skip navigation

Taking the Oath of Office During a Pandemic

This time of year, MRSC typically runs a series of post-election blog posts including Post-Election Odds and Ends; Bonds, Oaths and Taking Office (2017) and The Oath of Office for Local Elected Officials (2019). As this is not a typical year, we must consider how the pandemic prevents us from going about our normal business and how we can still accomplish what is necessary so local governments can continue to serve their constituents.

The COVID-19 pandemic has forced us to creatively rethink how we live, work, and play. It has drastically altered how we observe holidays and ceremonial events. Post-election, we must add another event that has both legal and ceremonial aspects — the taking of the oath of office.

RCW 29A.04.133 requires that before the winner of an election or an appointee to a vacancy can take office, they must take and subscribe an oath or affirmation:

that he or she will faithfully and impartially discharge the duties of the office to the best of his or her ability. This oath or affirmation shall be administered and certified by any officer or notary public authorized to administer oaths, without charge therefor.

Many local elected officials take their oath and complete the necessary paperwork at the last regularly scheduled meeting of the ending term of the body or at the first regularly scheduled meeting of the new term of the body, although the statute does allow the oath to be taken up to 10 days before the start of the term. RCW 29A.60.280(3). 

Questions to Consider

Below are some issues to consider when deciding how to administer the oath of office in light of the pandemic.

How should local governing bodies administer and certify the oath if they are not meeting in person due to the pandemic?

One option is to separate the legal aspects of the oath of office from the ceremonial aspects. Legally, there is no requirement that the oath be administered orally or with any additional witnesses, but it does need to be in writing so it can be subscribed and certified. For elected officials in cities, towns, and counties, the oath must be filed with the county auditor. Oaths of office for special purposes districts should be kept in the official records of the district.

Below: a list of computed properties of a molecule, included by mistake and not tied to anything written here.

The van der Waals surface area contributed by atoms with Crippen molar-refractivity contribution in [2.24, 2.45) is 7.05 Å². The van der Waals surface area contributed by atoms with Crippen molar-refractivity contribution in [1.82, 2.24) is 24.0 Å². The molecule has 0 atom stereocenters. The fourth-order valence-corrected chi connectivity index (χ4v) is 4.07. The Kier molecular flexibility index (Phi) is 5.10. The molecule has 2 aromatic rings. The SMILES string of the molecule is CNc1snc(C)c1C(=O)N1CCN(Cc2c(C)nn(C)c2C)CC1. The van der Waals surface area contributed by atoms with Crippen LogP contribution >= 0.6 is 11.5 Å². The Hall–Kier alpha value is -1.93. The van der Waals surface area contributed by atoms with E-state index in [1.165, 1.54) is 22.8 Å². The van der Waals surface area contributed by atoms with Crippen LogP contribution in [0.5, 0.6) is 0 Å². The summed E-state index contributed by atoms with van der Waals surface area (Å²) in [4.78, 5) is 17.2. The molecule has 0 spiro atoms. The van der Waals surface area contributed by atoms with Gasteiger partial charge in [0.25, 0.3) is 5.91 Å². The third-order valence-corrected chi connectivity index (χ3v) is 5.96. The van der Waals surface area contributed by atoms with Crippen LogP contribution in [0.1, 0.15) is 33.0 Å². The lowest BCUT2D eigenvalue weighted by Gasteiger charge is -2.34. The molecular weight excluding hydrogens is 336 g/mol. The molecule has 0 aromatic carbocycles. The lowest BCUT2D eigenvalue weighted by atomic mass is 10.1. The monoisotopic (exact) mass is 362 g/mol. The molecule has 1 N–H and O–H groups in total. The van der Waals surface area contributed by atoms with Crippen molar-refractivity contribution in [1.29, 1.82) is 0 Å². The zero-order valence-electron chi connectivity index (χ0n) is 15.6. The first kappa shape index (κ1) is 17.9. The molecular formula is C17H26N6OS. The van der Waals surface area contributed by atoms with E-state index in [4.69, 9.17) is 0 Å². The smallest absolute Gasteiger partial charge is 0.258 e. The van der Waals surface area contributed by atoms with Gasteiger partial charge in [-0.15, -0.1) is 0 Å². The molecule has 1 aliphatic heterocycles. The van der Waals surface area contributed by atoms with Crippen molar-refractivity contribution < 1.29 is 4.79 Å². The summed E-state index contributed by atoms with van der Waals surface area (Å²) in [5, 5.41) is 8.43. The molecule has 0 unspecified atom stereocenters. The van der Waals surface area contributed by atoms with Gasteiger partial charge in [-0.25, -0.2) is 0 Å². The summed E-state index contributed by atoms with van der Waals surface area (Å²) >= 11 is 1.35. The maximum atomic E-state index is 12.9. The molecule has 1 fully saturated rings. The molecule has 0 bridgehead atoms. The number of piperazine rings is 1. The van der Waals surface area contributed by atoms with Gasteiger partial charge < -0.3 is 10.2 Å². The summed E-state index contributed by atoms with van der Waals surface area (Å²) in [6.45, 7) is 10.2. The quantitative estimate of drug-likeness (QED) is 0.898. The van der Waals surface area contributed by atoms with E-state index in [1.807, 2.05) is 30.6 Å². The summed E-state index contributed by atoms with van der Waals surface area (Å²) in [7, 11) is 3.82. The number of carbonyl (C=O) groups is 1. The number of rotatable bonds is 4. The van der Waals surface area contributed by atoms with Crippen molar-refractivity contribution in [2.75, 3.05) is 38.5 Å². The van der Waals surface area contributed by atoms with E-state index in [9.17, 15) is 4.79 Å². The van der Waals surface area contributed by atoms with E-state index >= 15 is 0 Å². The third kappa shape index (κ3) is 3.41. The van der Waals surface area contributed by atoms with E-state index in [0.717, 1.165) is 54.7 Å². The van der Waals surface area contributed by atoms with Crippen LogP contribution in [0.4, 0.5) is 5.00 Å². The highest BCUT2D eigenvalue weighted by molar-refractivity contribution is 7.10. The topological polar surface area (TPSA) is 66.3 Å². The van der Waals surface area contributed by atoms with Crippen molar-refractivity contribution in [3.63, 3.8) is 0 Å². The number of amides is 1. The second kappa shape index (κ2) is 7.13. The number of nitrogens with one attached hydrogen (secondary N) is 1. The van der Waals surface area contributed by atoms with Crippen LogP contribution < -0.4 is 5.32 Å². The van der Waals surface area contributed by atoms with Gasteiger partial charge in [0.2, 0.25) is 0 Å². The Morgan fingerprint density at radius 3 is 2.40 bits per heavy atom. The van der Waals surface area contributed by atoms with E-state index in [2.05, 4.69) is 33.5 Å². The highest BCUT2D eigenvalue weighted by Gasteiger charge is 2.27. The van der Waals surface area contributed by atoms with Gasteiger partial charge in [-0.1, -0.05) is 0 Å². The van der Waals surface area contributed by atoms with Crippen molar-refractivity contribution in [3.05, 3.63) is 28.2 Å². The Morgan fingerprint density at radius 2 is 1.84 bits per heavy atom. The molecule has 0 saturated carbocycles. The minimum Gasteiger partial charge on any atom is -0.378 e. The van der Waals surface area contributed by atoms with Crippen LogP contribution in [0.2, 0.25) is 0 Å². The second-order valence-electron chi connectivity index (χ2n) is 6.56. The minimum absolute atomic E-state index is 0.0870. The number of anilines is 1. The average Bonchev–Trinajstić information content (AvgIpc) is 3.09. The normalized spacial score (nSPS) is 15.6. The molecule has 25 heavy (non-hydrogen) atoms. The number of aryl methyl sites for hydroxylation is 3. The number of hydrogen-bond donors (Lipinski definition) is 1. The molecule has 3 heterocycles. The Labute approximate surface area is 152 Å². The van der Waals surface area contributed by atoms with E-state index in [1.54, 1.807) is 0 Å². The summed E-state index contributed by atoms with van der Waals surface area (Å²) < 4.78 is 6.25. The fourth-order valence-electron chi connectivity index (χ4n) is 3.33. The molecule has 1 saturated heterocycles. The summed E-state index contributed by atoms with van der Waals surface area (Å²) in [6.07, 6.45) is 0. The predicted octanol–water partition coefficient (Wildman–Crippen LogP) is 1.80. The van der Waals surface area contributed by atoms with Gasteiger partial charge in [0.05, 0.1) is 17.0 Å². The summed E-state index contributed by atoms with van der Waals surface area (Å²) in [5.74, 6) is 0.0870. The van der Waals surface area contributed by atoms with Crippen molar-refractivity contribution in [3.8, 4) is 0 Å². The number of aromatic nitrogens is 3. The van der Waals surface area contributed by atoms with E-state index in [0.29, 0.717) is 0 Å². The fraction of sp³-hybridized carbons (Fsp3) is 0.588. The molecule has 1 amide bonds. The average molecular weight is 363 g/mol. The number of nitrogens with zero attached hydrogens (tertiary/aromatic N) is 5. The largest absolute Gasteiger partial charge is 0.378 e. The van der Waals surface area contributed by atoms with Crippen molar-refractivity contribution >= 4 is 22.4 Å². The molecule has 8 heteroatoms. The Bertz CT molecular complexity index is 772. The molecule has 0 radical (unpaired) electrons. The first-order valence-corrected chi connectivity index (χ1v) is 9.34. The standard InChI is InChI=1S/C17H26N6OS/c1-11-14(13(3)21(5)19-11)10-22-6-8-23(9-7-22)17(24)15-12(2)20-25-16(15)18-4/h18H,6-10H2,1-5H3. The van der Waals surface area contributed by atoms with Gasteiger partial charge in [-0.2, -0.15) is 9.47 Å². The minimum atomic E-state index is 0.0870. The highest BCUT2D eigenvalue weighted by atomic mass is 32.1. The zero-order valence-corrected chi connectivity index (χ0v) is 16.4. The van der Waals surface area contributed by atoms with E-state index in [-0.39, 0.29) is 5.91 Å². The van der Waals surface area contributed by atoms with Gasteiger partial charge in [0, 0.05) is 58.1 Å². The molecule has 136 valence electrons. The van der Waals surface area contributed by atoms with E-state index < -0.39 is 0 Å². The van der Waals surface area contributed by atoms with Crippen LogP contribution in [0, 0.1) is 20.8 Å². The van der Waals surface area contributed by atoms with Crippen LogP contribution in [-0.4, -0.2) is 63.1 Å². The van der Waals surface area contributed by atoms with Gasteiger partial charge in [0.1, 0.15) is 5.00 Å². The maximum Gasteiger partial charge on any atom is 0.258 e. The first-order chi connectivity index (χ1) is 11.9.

Can the oath be legally administered and certified fully remote?

Technically, RCW 29A.04.133 does not explicitly state that the oath must be taken in the physical presence of another person. Other statutes and court rules refer to oaths and sworn testimony being performed “before a person authorized to administer oaths.” See, for example RCW 46.20.091(2) and Wa. CR 28. There is also a new statute for remote electronic records notary public that does not appear to apply to the administration of oaths. RCW 42.45.280. All of these imply that the oath is being taken in the physical presence of another person, but there is no such language in RCW 29A.04.133.

This creates the possibility that the oath can be administered via phone or video conference. At most RCW 29A.04.133 requires the oath taker to “subscribe” an oath and the oath administrator to “certify” the oath. The dictionary definition of “subscribe” includes to “append one’s signature” and the definition of “certify” includes “to vouch for in writing.” This creates an expectation that both parties will eventually sign the document that gets filed. But if the oath administrator is comfortable “vouching” for the fact that the oath was subscribed to by the person taking it even if the administrator “certifies” the written oath at a later date, this may meet the requirements of the statute.